It was not until this last year that I realized teachers’ careers are more vulnerable than ever. We are placed in a position to help students develop in a variety of areas: academically, socially, physically and mentally. The best teachers set clear expectations in all of these areas and push students to reach those standards. When students slip in any of the areas, teachers feel it is their responsibility to provide students with the scaffolding and support to help them reach success.
In August 2014, this philosophy on supporting students was shaken. Five felony charges were filed against my colleague Aaron Knodel, from which he has since been exonerated. Tonight, West Fargo Superintendent Dr. David Flowers said the district accepts that Aaron is exonerated, but they will evaluate whether “any ethical lines were crossed” before he is reinstated. This comment strongly relates to my next post about student communication and the roles teachers have in today’s classroom, but it also shows teaching is not a safe job. After false accusations lead to a nightmare 17-months for a highly decorated teacher/coach, the fact that he was acquitted does not even factor into his reinstatement. This should concern all North Dakota teachers.
I have already written about the delicate position people are in when discussing these false accusations and who should be considered ultimately responsible for filing them. Understanding the vulnerability of the teaching position makes completing daily responsibilities a struggle for a dedicated, compassionate teacher. In college, professors address proper ways to avoid any possibility of issues when it comes to working with students. They address using the counselors for support, telling a colleague, leaving a door open, keeping accurate records, etc. However, even with these precautions, nothing can protect a person from an unethical investigation.
The methods used by the Bureau of Criminal Investigation and special agent Mike Ness forces all teachers to reconsider how much they will help struggling students. No teacher is safe. The only other colleague who was interviewed by BCI agent Ness in March 2014 was asked questions regarding the allegations that Aaron received a ride from the accuser and “blew him off” when he asked about it. The colleague said it did not occur and he would have reported it if it had occurred. In the actual police report, it doesn’t state the colleague’s name but says he “saw the student driving Knodel home and questioned him about it.” These two statements are drastically different. This discrepancy threatens all teachers. Even with the greatest of precautions, there is no hope for teachers when an investigator ignores fellow colleagues’ accounts of a situation.
Ness used this “eye witness account” and coupled it with handwriting analysis from his BCI colleague Troy Kelly to make it appear like his charges were legitimate. Kelly took a 27-hour online course that has this description: “These lessons do not cover all the details with which a QUESTIONED DOCUMENT Examiner must be thoroughly familiar before he/she can be considered an Expert and be allowed to give Expert Testimony in a Court of Law.”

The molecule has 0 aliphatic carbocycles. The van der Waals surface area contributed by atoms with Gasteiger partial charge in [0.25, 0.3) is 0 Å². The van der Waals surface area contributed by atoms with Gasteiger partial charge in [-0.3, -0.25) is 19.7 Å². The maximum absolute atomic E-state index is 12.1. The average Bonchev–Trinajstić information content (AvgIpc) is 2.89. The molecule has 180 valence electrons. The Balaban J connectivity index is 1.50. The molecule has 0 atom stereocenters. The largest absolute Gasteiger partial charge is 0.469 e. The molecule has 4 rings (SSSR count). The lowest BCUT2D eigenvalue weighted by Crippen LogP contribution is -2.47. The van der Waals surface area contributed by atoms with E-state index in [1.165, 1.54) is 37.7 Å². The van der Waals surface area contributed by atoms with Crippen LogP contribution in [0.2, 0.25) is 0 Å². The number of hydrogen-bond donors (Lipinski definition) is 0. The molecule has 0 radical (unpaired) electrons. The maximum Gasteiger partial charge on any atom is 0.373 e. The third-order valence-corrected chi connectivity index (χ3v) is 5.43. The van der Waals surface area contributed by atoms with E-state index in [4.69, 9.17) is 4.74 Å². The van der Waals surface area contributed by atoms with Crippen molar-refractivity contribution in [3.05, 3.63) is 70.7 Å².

A professional handwriting analyst for 34 years, Janis Seedstrom Tweedy said “I can state unequivocally that Special Agent Troy Kelly has insufficient education, training and experience to be recognized within the QDE community as a competent expert Questioned Document Examiner”. Kelly’s experience is compared to “…reading law books for 5 days, instead of 3 years of law school, and purporting to have the knowledge and skill necessary to represent clients as an attorney.” The unethical methods used by Ness to create five separate criminal complaints against Aaron should alarm teachers across the state.
The fact that false accusations can lead to charges is scary enough, but there is also a large probability of going to trial. Jeff Bredahl, a defense attorney for Bredahl and Associates in Fargo, pointed out on a morning radio program that “weak cases” are more likely to extend all the way through the trial process. So not only should teachers be concerned that false accusations could lead to charges, but that it would be likely to continue all the way to trial. The negative publicity and cost of this process is damaging enough, but as WFPS School Board members showed tonight, not even being exonerated from a “weak case” will allow a teacher to possibly remain employed.
All methods college professors describe to “protect” a teacher from false accusations are not enough. There is no strategy that can protect a compassionate, dedicated teacher against an investigator who ignores the truth.
Stay tuned for: “Communicating with students today” Jeremy Murphy is a journalism and English teacher at West Fargo High School in West Fargo, North Dakota. This blog represents his observations from his professional growth in his nine year career. In no way should this be mistaken for advice or any form of professional expertise. If you are looking for an expert in teaching, English and/or life, you are on the wrong site. You can follow Jeremy on Twitter at @mr_jmurphy or email him at firstname.lastname@example.org